There are 2 main definitions of boot in English:

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boot 1

Pronunciation: /bo͞ot/


1A sturdy item of footwear covering the foot, the ankle, and sometimes the leg below the knee: walking boots
More example sentences
  • This winter's stylish footwear, from ankle boots to sneakers, will have you praying for more days of snowfall.
  • You will need to wear sturdy footwear, preferably boots, old warm clothes including waterproofs, and bring a packed lunch.
  • She was wearing a white dress, which came pass her knees; she wore no sandals, boots, or footwear of any kind.
1.1A covering or sheath to protect a mechanical connection, as on a gearshift.
Example sentences
  • My original gear shift boot is cracking, peeling and full of holes.
  • Replace a worn shift boot or add color and style to any interior with Wheelskins Genuine Leather Gear Shift Boots.
  • What's the best way to repair a boot on your gear shift that has come loose?
1.2 (also Denver boot) US A clamp placed by the police on the wheel of an illegally parked vehicle to make it immobile.
Example sentences
  • The standard Denver boot is designed to fit vehicles that have a flat rim face.
  • I walked out to my car, grabbed the Denver boot notice off the windshield, and went inside to call the parking people.
  • Now, not only do you have to pay the boot fee plus parking ticket fees, you have to type in the code in the Denver Smart Boot, and then take it to a drop off location!
1.3A covering to protect the lower part of a horse’s leg.
Example sentences
  • Horse boots and bandages are a category that has been increased as equestrians are requesting more specialized products.
  • After unloading Frankie from the float, she gave him one last brush, then put his saddle, bridle and boots on.
  • These boots are essential for horses competing in stressful events such as barrel racing, show jumping, cross country jumping, etc.
1.4 historical An instrument of torture encasing and crushing the foot.
Example sentences
  • In Hugo's novel The Hunchback of Notre Dame, the character of Esmeralda is tortured using the boot.
  • Alternatively, the boot could be filled with cool water and then heated over a fire.
  • Sometimes the boot was heated until red hot during interrogation, a reference to this practice is found in Grimm's fairytales.
2 informal A hard kick: I got a boot in the stomach
3British The trunk of a car.
Example sentences
  • I was going to stop and show him what was in the boot but I thought better of it.
  • We were carrying the engine of a World War II Hinkle bomber in the boot (trunk).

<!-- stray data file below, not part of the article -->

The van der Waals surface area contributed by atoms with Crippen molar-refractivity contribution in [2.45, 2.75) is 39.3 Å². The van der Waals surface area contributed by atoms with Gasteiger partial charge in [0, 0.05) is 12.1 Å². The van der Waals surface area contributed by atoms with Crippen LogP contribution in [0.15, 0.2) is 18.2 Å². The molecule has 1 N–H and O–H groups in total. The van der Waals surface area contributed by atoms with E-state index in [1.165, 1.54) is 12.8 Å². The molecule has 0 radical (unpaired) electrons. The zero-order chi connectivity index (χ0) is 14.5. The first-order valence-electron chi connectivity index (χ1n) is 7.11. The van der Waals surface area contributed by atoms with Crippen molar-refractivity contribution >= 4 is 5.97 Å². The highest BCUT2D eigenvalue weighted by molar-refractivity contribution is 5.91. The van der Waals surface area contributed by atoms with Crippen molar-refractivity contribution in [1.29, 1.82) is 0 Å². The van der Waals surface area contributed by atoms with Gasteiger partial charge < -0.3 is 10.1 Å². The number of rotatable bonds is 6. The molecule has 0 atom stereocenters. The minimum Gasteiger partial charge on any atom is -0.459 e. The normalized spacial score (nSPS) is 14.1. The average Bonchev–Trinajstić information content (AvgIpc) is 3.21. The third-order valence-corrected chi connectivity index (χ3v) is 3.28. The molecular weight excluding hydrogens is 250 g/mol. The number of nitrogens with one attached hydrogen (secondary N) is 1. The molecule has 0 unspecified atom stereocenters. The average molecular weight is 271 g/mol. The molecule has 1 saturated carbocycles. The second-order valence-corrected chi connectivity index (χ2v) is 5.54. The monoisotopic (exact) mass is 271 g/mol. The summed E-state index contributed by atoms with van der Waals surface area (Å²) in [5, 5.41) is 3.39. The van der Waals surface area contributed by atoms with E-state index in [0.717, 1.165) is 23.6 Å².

• Two in the front, two in the back, and one in the boot (or should I say ‘trunk’)!
4 (also boot up) [usually as modifier] The process of starting a computer and putting it into a state of readiness for operation: a boot disk
More example sentences
  • As you can probably tell by the loud buzzing and whirring sounds your computer makes when you turn it on, the boot-up process puts a lot of strain on your system.
  • It's like setting Windows in hibernation mode so that it doesn't have to go through the entire boot-up process when it's called upon.
  • It includes a system monitoring tool and utilities to change the boot-up image and to update the BIOS.
5US Military informal A navy or marine recruit.


[with object]
1 (usually as adjective booted) Place boots on (oneself, another person, or an animal): thin, booted legs
More example sentences
  • Jefferson, warned in time, booted and saddled for an escape.
  • So y'all leave the house suited and booted, neat and complete from the head to the feet.
  • If you're on the lookout for xenophobia next week, keep your ears open for the sound of booted feet marching towards the nearest hostel for immigrants.
2Kick (something) hard in a specified direction: he ended up booting the ball into the stands
More example sentences
  • They shoved the door open - kicking it, booting it, shoving three or four times, and as they shoved the door open I put the knife through the gap.
  • When York kicked off by booting the ball straight out and then giving away a first-minute penalty for offside, things looked bleak.
  • Each time she missed, Jesse taunted her again, until Amber was so angry with him that she booted it the hardest she ever had.
propel, drive
2.1 (boot someone off) Force someone to leave a vehicle unceremoniously: the driver booted two teenagers off the bus
More example sentences
  • Nikko does have a lot of fans, and there were a lot of people who thought that he had been booted off too early.
  • Not to worry, we can stay here until they boot us off.
  • He sat next to her on the bed, nervous of whether she'd boot him off or not.
2.2 (boot someone out) informal Force someone to leave a place, institution, or job unceremoniously: she had been booted out of school
More example sentences
  • If they break the law they will be booted out of the country.
  • Firms hired to improve hygiene will be told to clean up their act - or they will be booted out.